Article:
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A protester holds a sign outside City Hall reading 'Enough' during a peaceful demonstration over George Floyd's death on June 3, 2020 in Los Angeles. (Photo: Mario Tama/Getty Images)

#WeveSeenEnough Images and Video of Police Violence, Activists Say in Call for Congressional Action

"We're at the point of saturation. The question is, when is it enough?"

Eoin Higgins

Activist and journalist Benjamin Dixon has seen enough.

Images of police brutality from the 10 days of nationwide protest sparked by the killing of George Floyd by four Minneapolis police officers last week have brought the reality of police violence home for Americans. Dixon believes it's time to turn the anger and energy into pushing for action at the federal level. 

"How much do we have to see?" Dixon wondered during an interview Friday with Common Dreams. "We're at the point of saturation. The question is, when is it enough?"

The social media campaign aims to hold Democrats accountable to take firm, unequivocal statements in opposition to police violence. 

"It was specifically started to put pressure on Democrats to speak out more, and firmly, not these weak statements they've put out so far," said Dixon. 

House Judiciary Committee Chairman Rep. Jerry Nadler (D-N.Y.) said in a statement Thursday announcing hearings scheduled for next week on law enforcement abuses of protesters during the current unrest that he "is working very closely with the Congressional Black Caucus to determine the best path forward to address police brutality and racial inequality."

"Next week, we will hold a hearing to hear from community leaders, advocates, academics, and law enforcement," said Nadler. "We are reviewing legislative proposals and will consider legislation in the coming weeks."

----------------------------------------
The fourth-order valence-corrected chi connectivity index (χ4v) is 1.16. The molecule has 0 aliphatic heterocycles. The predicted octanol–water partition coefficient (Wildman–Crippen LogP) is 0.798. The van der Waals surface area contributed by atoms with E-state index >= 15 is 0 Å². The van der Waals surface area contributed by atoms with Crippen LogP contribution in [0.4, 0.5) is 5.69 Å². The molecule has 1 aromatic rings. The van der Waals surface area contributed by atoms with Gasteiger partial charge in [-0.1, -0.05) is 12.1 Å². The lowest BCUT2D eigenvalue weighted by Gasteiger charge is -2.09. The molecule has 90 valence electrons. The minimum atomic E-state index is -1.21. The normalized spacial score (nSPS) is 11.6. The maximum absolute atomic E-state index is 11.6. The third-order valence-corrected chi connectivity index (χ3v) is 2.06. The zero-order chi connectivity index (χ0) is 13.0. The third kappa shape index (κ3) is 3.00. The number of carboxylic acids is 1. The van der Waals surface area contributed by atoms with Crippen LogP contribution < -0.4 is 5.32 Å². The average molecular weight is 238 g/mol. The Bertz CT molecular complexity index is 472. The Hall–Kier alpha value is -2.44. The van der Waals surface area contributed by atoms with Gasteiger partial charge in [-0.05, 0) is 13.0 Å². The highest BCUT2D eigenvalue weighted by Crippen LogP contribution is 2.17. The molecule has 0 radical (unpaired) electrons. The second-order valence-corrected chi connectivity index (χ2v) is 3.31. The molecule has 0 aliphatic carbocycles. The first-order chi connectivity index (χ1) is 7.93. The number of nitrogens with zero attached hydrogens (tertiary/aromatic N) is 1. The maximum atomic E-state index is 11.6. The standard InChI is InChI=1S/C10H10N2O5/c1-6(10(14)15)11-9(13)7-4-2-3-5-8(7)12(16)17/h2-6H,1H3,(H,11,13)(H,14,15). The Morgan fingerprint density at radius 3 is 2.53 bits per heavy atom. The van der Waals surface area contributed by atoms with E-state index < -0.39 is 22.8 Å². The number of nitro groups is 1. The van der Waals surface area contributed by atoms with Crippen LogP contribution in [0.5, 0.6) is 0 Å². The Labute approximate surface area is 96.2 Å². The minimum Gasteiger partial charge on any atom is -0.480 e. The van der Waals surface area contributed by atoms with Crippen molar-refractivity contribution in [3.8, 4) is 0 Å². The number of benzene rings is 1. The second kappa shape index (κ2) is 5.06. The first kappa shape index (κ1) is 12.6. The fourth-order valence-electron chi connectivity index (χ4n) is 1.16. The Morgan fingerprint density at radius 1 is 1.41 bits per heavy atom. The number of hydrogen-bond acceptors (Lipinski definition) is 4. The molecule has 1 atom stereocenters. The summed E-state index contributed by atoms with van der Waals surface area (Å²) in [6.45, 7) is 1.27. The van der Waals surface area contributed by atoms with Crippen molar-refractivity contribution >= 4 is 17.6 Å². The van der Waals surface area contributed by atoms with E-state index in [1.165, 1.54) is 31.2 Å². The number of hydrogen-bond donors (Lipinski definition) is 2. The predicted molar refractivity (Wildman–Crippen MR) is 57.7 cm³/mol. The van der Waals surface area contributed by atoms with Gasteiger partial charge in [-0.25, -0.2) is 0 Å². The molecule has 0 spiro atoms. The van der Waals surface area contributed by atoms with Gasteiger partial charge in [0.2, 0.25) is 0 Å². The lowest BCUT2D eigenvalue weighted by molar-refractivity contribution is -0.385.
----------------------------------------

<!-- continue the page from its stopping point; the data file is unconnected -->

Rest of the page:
As Politico reported, House Democrats are considering legislation to address the continuing unrest:

The Democratic package—which lawmakers are still drafting—may include a number of measures: developing a federal "use-of-force" standard for police officers; a ban on chokeholds or other aggressive restraint techniques; a national database of police officers fired for misconduct or other offenses; and ending the "qualified immunity doctrine" that protects police officers from lawsuits, among others.

Dixon is also calling on House Democrats to heavily publicize and prioritize the hearings and solutions to the broader issues of police brutality.

"Even though they planned it two days ago, there's been no press, no pressure, no leveraging of the hearings," said Dixon. "The Democrats in the House have done nothing with their power. So, we're saying, let's do something."

Twitter users took to the hashtag, expressing anger at the ongoing police attacks on peaceful protesters as well as the institution's history of racism and violence. 

Dixon told Common Dreams that the police behavior, specifically attacking white people in broad daylight at protests, shows that even the modicum of restraint they showed beforehand has disappeared in the face of a total lack of accountability. 

"Everyone can clearly see that they are doing it in broad daylight to middle-class white women," said Dixon. "You can rationally conclude that there are higher levels of police violence in the black community as we've been telling you for years."


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